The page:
Coming October 2020
In a world of pagan traditions and deeply rooted love, a girl in jeopardy must save her family and community. A transporting historical novel by the New York Times bestselling author of The Painted Girls.
It’s the season of Fallow, in the age of iron. In a northern misty bog surrounded by woodlands and wheat fields, a settlement lies far beyond the reach of the Romans invading hundreds of miles to the southeast. Here, life is simple–or so it seems to the tightly knit community. Sow. Reap. Honor Mother Earth, who will provide at harvest time. A girl named Devout comes of age, sweetly flirting with the young man she’s tilled alongside all her life, and envisions a future of love and abundance. Seventeen years later, though, the settlement is a changed place. Famine has brought struggle, and outsiders, with their foreign ways and military might, have arrived at the doorstep. For Devout’s young daughter, life is more troubled than her mother ever anticipated. But this girl has an extraordinary gift. As worlds collide and peril threatens, it will be up to her to save her family and community.
Set in a time long forgotten, Daughter of Black Lake brings the ancient world to life and introduces us to an unforgettable family facing an unimaginable trial.
In 2002, I opened the newspaper to see a photograph of an unnervingly well-preserved 2000-year-old human body.
I could not lift my gaze from the gentle face—the finely creased skin, the matted hair, the beard stubble that appeared as freshly grown as that of any man. The rope noose that brought death was still looped around the neck. The accompanying article explained that the chemical nature of the peat bog, from which the body was unearthed, had enabled the flesh and skin to survive across millennia, providing clues to the world in which the man lived and died.
I would learn that Tollund Man, as the body was named, was not unique. Dozens of similarly unspoiled bodies had been recovered from the boglands of Northern Europe. Each was submerged in a watery grave thousands of years ago, but as time passes, rushes dying at a pool’s fringes begin to fill the water and the thickening stew of plant matter eventually transforms to peat. In recent years, the peat-preserved bodies were disentombed, usually by an unsuspecting peat cutter harvesting the peat for fuel.
I read about others, most particularly Lindow Man, a 2000-year-old bog body that was discovered in 1984 near Wilmslow, Cheshire in a peat bog formed by the once much larger Black Lake. Scientific study determined that before the body was deposited in the ancient lake, the head was bashed, the neck garroted, and the throat slit. The findings were in keeping with a sort of ritualistic overkilling that archaeologists had seen elsewhere and that they surmised was undertaken as an offering to earn the favour of multiple gods. Though human sacrifice of the age typically involved individuals considered of lesser value, further study of Lindow Man suggested that he was highborn, perhaps even a druid who went willingly to his death. Radiocarbon dating placed the sacrifice firmly within the same half century as the Isle of Anglesey druid massacre and Boudicca’s rebellion. The timing led archaeologists to hypothesize that the high stakes of the period had provoked the Britons and their druid leaders to break with tradition and to offer the gods a man deemed of exceptional worth.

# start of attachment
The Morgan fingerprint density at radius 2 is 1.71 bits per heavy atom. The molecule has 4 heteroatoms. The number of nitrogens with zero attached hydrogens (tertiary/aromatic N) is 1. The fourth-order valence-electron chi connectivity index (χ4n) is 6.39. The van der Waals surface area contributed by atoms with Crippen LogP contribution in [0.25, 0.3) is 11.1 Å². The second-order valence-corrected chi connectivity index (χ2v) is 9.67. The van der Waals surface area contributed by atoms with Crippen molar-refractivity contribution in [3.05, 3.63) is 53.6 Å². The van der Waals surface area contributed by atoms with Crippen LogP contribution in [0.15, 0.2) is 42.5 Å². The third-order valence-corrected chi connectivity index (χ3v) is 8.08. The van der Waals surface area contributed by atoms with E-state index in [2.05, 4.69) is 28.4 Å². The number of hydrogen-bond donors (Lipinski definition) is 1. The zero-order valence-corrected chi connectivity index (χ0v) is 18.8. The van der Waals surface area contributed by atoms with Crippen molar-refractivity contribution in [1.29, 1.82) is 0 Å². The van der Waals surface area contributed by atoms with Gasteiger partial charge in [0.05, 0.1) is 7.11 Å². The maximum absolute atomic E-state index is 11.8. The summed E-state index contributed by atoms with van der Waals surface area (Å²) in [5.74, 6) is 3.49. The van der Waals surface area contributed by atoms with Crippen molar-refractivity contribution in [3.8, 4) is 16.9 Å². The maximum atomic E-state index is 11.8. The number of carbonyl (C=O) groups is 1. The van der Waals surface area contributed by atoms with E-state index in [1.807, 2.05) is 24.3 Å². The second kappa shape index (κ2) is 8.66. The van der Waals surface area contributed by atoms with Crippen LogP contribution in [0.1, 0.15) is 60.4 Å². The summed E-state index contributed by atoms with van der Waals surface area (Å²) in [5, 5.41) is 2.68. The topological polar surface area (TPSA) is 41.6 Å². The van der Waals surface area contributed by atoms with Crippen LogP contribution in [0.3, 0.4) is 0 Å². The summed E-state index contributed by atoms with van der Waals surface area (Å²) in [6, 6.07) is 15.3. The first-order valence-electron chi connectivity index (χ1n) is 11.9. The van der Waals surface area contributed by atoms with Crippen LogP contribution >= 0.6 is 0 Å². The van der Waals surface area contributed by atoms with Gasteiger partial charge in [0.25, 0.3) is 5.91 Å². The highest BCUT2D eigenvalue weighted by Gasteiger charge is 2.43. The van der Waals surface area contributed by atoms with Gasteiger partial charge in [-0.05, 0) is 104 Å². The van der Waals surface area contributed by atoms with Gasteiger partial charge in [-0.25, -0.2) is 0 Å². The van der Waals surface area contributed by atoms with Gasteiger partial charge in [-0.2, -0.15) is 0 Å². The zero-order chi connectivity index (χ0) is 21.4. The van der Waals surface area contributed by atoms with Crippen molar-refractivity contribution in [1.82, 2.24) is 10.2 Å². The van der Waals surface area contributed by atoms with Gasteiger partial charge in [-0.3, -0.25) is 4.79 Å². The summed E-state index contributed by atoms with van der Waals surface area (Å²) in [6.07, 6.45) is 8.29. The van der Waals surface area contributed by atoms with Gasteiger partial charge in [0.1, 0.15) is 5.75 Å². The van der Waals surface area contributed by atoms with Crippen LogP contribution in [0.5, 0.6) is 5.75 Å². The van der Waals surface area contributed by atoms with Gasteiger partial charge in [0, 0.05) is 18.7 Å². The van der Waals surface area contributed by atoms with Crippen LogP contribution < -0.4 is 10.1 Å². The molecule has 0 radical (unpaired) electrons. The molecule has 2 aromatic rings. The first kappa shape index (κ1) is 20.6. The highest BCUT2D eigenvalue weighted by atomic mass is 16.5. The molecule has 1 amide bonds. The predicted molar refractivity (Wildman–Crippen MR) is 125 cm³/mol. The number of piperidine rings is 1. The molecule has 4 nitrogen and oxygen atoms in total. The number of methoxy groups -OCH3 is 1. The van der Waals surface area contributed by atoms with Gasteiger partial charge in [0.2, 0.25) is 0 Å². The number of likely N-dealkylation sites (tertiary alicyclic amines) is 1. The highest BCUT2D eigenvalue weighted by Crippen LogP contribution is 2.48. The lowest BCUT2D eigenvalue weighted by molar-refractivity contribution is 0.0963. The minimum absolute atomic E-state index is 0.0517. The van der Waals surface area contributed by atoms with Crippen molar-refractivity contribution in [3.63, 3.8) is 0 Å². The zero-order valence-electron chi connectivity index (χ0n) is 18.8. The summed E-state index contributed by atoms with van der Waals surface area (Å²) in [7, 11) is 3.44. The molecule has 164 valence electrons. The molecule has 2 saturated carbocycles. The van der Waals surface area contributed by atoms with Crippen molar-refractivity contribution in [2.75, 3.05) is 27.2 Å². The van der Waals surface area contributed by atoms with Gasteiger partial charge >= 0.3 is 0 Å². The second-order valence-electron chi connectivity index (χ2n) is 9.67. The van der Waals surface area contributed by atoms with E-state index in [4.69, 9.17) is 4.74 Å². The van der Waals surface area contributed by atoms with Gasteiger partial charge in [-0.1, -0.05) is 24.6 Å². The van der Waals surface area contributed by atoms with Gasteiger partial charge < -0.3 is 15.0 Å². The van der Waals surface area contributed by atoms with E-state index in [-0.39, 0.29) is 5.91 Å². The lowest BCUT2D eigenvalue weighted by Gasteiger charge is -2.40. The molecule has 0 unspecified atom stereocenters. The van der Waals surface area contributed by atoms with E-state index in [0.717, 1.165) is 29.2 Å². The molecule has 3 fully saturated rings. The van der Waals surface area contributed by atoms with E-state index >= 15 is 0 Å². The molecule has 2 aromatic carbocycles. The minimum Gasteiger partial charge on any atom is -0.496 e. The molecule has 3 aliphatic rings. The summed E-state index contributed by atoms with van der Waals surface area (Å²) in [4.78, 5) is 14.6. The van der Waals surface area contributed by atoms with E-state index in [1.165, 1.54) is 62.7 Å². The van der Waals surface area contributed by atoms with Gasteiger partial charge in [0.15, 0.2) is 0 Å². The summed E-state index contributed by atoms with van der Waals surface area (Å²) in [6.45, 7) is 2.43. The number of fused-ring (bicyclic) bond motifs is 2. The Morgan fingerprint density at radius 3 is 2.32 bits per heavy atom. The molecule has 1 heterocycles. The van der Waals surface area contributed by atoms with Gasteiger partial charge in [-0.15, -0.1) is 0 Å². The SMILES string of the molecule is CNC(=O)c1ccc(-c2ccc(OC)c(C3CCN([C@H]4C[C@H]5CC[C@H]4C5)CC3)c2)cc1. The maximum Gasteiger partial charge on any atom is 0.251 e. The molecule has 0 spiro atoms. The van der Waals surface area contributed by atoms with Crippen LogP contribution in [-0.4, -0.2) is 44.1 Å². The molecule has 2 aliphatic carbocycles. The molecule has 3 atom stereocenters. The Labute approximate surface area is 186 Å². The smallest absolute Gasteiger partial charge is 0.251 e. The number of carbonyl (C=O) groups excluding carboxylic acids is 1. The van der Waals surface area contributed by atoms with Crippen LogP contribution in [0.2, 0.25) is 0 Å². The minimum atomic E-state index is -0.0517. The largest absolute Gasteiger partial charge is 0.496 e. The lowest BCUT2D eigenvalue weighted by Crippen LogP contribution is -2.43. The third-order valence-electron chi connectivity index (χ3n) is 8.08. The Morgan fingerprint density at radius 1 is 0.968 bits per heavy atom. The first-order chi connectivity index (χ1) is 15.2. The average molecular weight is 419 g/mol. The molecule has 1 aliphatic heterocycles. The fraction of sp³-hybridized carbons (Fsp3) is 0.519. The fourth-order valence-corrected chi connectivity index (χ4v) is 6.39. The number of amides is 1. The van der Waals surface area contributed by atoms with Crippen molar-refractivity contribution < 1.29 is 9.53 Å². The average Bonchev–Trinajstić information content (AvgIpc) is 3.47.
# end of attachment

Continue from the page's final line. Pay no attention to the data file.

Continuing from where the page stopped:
As I read, I wondered about a society so firm in its beliefs that humans were sacrificed, possibly with consent, to guarantee the next year’s crops or to ensure success on the battlefield. What would it be like to believe—beyond a shadow of a doubt—that the gods could be angered and then bribed to end the deluge of rain that would rot the wheat needed to survive? I pondered, too, the beauty and simplicity of a community that lived and breathed its daily and seasonal rituals, that was bound to the land in the most exceptional way. With the inferences about Lindow Man’s life and death as bedrock, I would write a story that explored living in the Iron Age—the close ties to the natural world, the pagan traditions and superstitions, the gods who dealt mercy or vengeance, the druid emissaries who interpreted divine will.